b) have a disability which prevents or hinders them from making use of educational facilities of a kind generally provided for others of the same age in mainstream schools.’
The identification procedure at Holly Park occurs in a variety of ways:
- Through parent information
- Concern raised by staff at termly Pupil Progress Meetings
- Staff expressing concern at any other times
- Information from external services
Pupils causing concern are observed, assessed, tracked and monitored. Support takes the form of planned differentiated activities, specific strategies, a variety of resources and additional support given by teaching assistants working in small groups.
Pupils experiencing a higher degree of difficulty are often referred. This means that external services will become involved, referrals are made to relevant agencies: this could be the educational psychologist, the speech and language service, the consultant paediatricians, and services which deal with emotional, behavioural issues : the High Incidence Support Team, Barnet Primary Project, Child and Adolescent Mental Health Service and the Health and Emotional Wellbeing Service. Consultation with parents will take place before referrals are made.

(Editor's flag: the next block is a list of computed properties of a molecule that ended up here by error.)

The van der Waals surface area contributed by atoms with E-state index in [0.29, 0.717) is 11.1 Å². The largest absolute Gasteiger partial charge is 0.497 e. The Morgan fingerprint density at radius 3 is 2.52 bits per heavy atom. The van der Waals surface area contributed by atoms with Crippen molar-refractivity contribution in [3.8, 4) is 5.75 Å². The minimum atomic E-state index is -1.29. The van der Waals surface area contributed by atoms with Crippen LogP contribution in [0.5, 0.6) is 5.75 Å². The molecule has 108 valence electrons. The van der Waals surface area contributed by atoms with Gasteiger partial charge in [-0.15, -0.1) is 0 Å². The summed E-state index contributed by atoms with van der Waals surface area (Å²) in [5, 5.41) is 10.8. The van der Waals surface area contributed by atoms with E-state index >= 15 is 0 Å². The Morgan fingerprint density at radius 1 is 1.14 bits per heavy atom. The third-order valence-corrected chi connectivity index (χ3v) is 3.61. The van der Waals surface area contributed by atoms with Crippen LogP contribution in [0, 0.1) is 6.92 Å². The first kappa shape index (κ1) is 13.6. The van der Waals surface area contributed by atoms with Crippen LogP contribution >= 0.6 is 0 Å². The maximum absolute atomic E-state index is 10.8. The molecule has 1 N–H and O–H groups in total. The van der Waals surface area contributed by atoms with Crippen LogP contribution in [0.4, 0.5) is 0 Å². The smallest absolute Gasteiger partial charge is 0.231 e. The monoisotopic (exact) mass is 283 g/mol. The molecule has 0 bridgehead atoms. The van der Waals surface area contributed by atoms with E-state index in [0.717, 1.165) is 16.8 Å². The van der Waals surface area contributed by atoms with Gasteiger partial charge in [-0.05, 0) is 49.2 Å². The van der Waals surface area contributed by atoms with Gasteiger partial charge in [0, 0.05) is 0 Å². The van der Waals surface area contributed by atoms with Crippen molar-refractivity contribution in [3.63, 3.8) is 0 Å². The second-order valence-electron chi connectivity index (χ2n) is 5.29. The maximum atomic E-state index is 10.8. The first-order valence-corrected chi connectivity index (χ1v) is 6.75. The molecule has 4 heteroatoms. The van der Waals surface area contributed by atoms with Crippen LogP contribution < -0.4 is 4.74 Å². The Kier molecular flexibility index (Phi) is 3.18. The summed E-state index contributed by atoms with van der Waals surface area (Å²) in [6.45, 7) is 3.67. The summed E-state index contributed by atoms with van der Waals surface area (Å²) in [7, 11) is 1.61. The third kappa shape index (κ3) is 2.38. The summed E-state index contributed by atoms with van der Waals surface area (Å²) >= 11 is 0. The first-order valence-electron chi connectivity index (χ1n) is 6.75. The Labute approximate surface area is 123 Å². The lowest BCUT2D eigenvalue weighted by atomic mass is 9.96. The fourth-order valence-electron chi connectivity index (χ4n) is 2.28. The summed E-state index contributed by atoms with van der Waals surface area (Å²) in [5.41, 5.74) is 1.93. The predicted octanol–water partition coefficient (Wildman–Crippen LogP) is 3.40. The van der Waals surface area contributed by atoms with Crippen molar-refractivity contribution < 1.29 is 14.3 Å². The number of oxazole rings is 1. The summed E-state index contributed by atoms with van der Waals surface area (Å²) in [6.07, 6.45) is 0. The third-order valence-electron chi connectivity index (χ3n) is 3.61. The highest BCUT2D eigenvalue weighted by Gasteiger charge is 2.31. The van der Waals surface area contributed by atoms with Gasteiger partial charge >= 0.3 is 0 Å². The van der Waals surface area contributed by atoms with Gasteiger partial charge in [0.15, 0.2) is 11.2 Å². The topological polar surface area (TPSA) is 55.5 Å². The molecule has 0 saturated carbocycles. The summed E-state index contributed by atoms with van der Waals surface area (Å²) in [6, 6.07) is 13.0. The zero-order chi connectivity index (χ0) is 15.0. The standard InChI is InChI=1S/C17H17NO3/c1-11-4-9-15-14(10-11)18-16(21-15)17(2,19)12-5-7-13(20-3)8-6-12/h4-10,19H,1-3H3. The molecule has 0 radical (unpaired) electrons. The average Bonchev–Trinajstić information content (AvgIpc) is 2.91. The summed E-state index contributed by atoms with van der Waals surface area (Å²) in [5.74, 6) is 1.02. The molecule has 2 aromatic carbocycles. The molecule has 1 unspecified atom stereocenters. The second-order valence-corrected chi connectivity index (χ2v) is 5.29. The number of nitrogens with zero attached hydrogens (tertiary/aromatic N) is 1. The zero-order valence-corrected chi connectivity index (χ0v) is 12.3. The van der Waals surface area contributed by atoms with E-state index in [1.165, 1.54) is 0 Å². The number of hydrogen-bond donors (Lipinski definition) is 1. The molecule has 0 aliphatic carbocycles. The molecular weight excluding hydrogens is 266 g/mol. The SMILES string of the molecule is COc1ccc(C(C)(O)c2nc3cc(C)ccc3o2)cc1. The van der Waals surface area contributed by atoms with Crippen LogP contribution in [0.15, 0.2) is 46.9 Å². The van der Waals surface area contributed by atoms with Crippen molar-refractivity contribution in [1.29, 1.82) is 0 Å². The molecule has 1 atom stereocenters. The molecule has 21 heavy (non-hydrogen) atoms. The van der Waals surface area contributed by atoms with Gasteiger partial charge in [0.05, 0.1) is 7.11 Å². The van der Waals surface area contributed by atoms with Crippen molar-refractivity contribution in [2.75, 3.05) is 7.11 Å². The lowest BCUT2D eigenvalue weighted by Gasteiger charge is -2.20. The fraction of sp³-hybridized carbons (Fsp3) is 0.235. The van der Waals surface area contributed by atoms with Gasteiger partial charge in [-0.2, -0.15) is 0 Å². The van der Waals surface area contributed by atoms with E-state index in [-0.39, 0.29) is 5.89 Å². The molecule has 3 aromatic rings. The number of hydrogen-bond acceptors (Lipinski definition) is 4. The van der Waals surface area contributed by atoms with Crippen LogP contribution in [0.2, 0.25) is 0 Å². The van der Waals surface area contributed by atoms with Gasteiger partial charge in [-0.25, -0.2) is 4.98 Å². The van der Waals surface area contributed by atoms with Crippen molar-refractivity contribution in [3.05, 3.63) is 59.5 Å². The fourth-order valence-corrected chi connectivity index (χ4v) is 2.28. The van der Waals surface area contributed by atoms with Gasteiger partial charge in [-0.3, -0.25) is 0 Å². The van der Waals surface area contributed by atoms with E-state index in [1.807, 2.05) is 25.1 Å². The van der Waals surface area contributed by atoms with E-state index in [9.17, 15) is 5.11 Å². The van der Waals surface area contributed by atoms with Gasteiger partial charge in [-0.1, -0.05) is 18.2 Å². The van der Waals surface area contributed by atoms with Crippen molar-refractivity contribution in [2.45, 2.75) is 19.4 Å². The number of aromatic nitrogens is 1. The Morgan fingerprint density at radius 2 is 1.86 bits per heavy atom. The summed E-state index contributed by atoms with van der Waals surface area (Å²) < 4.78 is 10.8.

The Health and Emotional Wellbeing Team attached to our school works to improve the overall outcomes of an individual’s, emotional health, which will have a positive impact on their learning and development. They provide specific support by trained professionals for varying difficulties, some of these interventions include: transition to secondary school for vulnerable groups, emotional literacy programmes, anxiety and worries, low self esteem, challenging behaviour, peer relationship difficulties, bereavement, separation and family difficulties.
Occasionally, if the child’s needs are severe, complex and lifelong, a referral for an Education Healthcare Plan might be necessary, and permission from parents is sought. This could lead to further advice or a EHCP might be thought necessary. Children with an EHCP are allocated specific teaching assistants who are changed over time. Children with severe needs are supported by the SEN Team either individually or in a very small group.
The intervention groups at Holly Park not only focus on learning in English and Maths, for children whose progress is causing concern, but also for children who have social, emotional and behavioural needs. These difficulties can have a huge impact and can be a barrier to learning.
The school’s Learning Mentor works throughout the school and runs small group circle time activities and is on hand to deal with children whose learning is being affected by a range of emotional, social and behavioural incidents and issues. There is an instant response for any child who might have an emergency at home or school.
Holly Park is a warm and vibrant school, where everyone is welcome, it strives to be as inclusive as possible within its constraints of finance and the building, there is an open door policy for parents to voice their concerns and to come to a solution with staff for the benefit of their child.